Heartbreaking photos: Iraqi children killed by air strikes as battle against Isis in Mosul intensifies

Families trudge through rain and mud as they flee, many desperately hungry and traumatised by living under Isis rule.

From a distance, the exhausted Iraqis fleeing Isis-controlled areas of Mosul appear to be pushing their possessions on handcarts. However, their cargo is far more precious, and more tragic. Under the grubby blankets lie the blood-covered bodies of children killed in US-led air strikes.

Relatives carry the bodies of civilians killed in air strike in MosulYoussef Boudlal/Reuters
Relatives mourn over the body of an Iraqi child, killed in an air strikeAris Messinis/AFP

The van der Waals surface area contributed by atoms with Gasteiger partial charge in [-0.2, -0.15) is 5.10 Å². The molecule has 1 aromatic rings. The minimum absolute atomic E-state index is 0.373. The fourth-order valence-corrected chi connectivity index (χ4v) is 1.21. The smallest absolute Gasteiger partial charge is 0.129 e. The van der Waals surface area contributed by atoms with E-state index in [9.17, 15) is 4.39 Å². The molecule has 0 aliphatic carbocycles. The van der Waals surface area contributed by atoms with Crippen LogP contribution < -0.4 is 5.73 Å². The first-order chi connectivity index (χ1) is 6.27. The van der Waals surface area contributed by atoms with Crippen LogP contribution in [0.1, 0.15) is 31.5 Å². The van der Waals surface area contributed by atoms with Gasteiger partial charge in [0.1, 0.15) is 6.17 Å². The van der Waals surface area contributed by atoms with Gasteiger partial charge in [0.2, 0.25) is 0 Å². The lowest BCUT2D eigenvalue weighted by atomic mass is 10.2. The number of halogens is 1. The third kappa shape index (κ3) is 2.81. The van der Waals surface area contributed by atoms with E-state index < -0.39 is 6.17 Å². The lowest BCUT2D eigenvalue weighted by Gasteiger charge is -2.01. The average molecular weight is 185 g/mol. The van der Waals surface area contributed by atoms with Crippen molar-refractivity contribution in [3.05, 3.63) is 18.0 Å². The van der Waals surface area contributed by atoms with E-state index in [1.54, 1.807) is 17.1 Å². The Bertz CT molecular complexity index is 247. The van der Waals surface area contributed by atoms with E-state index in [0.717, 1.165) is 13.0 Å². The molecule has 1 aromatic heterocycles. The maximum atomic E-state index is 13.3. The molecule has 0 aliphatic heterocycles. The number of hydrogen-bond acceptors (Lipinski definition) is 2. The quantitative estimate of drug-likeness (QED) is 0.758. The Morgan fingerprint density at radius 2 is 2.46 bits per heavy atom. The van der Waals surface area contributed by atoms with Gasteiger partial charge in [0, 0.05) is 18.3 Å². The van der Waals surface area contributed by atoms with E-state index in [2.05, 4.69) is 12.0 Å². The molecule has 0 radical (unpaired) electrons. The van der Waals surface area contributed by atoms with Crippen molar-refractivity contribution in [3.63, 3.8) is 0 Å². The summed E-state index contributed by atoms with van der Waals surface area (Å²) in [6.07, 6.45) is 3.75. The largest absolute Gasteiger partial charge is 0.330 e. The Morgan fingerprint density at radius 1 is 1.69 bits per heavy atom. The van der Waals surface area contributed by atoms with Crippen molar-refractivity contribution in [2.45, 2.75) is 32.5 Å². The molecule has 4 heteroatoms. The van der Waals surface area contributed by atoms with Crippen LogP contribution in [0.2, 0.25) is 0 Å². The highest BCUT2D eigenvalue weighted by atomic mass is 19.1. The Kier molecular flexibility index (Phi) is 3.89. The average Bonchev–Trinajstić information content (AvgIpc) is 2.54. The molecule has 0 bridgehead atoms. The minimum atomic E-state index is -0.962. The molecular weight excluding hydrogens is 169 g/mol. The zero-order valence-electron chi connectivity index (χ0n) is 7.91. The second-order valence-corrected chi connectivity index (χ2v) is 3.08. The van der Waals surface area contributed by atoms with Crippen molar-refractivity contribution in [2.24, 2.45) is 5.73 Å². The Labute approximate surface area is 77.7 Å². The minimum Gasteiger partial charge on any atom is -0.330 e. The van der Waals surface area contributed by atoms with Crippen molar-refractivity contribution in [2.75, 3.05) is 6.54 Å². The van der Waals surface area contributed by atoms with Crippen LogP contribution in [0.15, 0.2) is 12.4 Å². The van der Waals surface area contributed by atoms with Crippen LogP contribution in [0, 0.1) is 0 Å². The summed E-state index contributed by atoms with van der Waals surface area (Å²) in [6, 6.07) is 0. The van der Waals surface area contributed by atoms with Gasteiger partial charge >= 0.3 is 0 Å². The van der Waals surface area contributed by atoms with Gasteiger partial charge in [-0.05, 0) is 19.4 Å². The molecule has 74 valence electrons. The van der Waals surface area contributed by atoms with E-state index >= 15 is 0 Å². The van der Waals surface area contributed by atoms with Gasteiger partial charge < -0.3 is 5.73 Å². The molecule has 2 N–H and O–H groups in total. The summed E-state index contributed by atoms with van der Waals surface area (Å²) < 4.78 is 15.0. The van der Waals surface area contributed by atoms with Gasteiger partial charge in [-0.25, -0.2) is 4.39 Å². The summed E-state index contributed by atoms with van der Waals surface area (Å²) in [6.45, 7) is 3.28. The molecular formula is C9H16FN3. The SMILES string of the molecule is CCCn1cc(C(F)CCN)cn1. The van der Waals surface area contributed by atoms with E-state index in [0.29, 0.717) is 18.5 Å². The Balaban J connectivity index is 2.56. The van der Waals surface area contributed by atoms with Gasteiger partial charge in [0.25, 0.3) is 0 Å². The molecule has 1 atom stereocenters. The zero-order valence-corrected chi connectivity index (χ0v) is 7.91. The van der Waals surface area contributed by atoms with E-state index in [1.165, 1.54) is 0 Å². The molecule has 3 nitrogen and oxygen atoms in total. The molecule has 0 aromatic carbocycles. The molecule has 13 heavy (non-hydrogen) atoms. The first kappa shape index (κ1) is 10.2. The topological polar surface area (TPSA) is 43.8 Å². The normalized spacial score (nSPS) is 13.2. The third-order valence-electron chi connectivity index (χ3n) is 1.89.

One man told Reuters an air strike had landed by Mosul's train station, an area the family had only just moved to after fleeing their home in the Wadi Hajjar neighbourhood where fighting had become too intense. Reuters could not verify his account.

Relatives carry the bodies of civilians killed in air strikeYoussef Boudlal/Reuters
A boy sits near carts loaded with bodies of civilians killed in air strikesThaier Al-Sudani/Reuters
A father reacts after his son was killed in an air strike in MosulThaier Al-Sudani/Reuters
A father mourns his son who was killed in air strike on MosulYoussef Boudlal/Reuters

Residents have been trudging through rain and mud as they flee neighbourhoods recaptured by the government, many desperately hungry and traumatised by living under Isis rule. As many as 600,000 civilians are still trapped with the militants inside Mosul and thousands of residents have escaped to government lines in recent days but it has been impossible to tally the number of civilian casualties.